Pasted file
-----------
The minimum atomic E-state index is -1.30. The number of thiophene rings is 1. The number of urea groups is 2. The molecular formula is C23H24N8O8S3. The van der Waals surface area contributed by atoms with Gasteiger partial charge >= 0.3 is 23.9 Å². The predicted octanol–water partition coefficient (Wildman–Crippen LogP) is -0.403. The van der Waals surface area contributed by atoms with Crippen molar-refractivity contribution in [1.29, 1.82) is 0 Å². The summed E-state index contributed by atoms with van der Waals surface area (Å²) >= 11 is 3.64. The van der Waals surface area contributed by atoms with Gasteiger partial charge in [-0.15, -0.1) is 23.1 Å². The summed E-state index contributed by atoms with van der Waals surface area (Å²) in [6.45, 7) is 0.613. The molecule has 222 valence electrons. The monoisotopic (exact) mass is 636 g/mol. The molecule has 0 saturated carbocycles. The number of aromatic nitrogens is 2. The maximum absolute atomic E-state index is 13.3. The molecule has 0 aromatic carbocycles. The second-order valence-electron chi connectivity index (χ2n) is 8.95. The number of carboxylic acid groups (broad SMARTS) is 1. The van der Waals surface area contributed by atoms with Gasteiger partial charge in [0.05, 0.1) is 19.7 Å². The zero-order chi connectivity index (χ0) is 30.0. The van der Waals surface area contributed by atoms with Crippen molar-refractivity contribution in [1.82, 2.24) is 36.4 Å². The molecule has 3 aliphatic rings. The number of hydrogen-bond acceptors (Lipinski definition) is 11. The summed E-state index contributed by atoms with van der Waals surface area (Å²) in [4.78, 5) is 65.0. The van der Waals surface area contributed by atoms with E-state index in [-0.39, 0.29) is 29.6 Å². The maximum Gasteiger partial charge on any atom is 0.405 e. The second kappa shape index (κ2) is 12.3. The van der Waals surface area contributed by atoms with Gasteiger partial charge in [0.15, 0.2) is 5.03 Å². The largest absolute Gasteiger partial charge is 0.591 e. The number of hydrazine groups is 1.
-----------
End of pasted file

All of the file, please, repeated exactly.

The minimum atomic E-state index is -1.30. The number of thiophene rings is 1. The number of urea groups is 2. The molecular formula is C23H24N8O8S3. The van der Waals surface area contributed by atoms with Gasteiger partial charge >= 0.3 is 23.9 Å². The predicted octanol–water partition coefficient (Wildman–Crippen LogP) is -0.403. The van der Waals surface area contributed by atoms with Crippen molar-refractivity contribution in [1.29, 1.82) is 0 Å². The summed E-state index contributed by atoms with van der Waals surface area (Å²) >= 11 is 3.64. The van der Waals surface area contributed by atoms with Gasteiger partial charge in [-0.15, -0.1) is 23.1 Å². The summed E-state index contributed by atoms with van der Waals surface area (Å²) in [6.45, 7) is 0.613. The molecule has 222 valence electrons. The monoisotopic (exact) mass is 636 g/mol. The molecule has 0 saturated carbocycles. The number of aromatic nitrogens is 2. The maximum absolute atomic E-state index is 13.3. The molecule has 0 aromatic carbocycles. The second-order valence-electron chi connectivity index (χ2n) is 8.95. The number of carboxylic acid groups (broad SMARTS) is 1. The van der Waals surface area contributed by atoms with Gasteiger partial charge in [0.05, 0.1) is 19.7 Å². The zero-order chi connectivity index (χ0) is 30.0. The van der Waals surface area contributed by atoms with Crippen molar-refractivity contribution in [1.82, 2.24) is 36.4 Å². The molecule has 3 aliphatic rings. The number of hydrogen-bond acceptors (Lipinski definition) is 11. The summed E-state index contributed by atoms with van der Waals surface area (Å²) in [4.78, 5) is 65.0. The van der Waals surface area contributed by atoms with E-state index in [-0.39, 0.29) is 29.6 Å². The maximum Gasteiger partial charge on any atom is 0.405 e. The second kappa shape index (κ2) is 12.3. The van der Waals surface area contributed by atoms with Gasteiger partial charge in [0.15, 0.2) is 5.03 Å². The largest absolute Gasteiger partial charge is 0.591 e. The number of hydrazine groups is 1.